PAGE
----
A new collection from one of our finest short story writers, preceded by condensed versions of her last three books.
The assumption must be that, despite the prize nominations, critical picks, and good reviews, most readers have missed Trueblood's last three books and that her latest is insufficient to win them on its own. Because why else would her new collection be published as the fourth element in an omnibus of selected stories from each of its predecessors, all of which were relatively recent (Criminals, 2016; Search Party, 2013; Marry or Burn, 2010)? The problem is that since "Terrarium"—this is the name of the section of new stories within the book—contains a fair amount of flash fiction and stories that require a lot of attention and mulling from the reader, the publisher is not doing it any favors by sticking it at the tail end of a collection of the strongest (and, among them, the longest) stories Trueblood has ever written. There are indeed some great stories here, praised for their unsettling combination of empathy and ruthlessness, for their elegant, uncommonly quick development, for their diverse, unexpected subject matter. Stories like "Invisible River" and "Sleepover" doubtless deserve the widest possible audience. As for the grab bag of pieces in "Terrarium," it's hard to know how they would seem if they were not read at the tail end of the line. Trueblood's interest in calamity persists—kidnapped babies, battered wives, terminal diseases. And she is still a cleareyed and compassionate reporter of the complexities and contradictions of human nature. Maybe if the collection had been allowed to become a book on its own the short pieces would seem less like fragments. Trueblood has had an unusual career, having first published at age 60. Nonetheless, what seems intended to be a "rediscovery" feels a little rushed.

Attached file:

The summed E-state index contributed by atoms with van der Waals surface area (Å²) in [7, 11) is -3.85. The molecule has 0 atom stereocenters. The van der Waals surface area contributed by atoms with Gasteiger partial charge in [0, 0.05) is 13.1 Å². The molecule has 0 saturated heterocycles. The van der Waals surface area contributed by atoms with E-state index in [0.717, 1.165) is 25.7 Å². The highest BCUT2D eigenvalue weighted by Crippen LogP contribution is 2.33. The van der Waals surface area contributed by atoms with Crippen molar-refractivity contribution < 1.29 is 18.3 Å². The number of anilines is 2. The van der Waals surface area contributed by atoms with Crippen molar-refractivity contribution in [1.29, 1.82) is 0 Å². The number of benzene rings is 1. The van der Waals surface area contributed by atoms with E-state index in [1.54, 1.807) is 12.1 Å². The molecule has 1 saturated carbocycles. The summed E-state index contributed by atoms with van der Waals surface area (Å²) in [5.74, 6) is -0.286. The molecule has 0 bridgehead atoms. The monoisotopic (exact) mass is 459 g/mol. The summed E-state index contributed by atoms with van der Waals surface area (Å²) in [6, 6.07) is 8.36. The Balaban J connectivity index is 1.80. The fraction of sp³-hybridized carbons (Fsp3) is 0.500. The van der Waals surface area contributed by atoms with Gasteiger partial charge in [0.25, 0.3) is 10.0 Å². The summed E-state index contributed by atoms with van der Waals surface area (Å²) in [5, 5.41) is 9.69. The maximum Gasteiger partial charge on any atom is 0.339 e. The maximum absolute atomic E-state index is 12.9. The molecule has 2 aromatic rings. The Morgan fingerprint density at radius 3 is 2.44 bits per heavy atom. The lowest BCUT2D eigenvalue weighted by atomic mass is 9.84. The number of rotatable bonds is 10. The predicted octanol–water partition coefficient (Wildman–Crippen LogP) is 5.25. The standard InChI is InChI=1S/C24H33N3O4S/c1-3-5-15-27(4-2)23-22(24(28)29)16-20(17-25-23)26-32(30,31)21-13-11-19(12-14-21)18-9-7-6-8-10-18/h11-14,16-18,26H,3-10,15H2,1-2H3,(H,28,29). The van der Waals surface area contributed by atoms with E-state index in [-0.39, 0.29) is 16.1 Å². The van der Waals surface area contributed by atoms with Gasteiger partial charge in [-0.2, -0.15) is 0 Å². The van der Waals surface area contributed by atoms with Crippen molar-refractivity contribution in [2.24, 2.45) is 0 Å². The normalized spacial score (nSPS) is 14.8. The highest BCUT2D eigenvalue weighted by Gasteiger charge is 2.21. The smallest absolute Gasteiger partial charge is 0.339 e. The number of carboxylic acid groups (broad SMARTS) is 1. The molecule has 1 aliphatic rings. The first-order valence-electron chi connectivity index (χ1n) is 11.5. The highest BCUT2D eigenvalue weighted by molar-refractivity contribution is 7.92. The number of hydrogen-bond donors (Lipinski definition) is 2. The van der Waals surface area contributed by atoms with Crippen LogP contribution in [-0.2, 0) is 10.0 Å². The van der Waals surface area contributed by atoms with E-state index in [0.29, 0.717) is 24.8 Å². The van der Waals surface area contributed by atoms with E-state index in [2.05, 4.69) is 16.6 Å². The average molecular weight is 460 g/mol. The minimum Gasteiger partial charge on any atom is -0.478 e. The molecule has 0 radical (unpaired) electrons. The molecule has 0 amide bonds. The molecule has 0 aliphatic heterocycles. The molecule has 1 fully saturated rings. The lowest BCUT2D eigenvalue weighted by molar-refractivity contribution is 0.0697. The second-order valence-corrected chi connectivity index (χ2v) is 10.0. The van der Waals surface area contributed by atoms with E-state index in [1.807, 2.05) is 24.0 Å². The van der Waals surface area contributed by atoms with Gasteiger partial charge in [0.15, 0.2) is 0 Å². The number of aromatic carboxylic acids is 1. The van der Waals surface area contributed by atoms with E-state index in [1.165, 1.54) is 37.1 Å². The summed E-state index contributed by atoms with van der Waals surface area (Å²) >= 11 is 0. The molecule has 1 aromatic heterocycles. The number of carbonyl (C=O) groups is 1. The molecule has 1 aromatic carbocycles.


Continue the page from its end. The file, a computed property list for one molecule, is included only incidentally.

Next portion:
Sometimes more is less.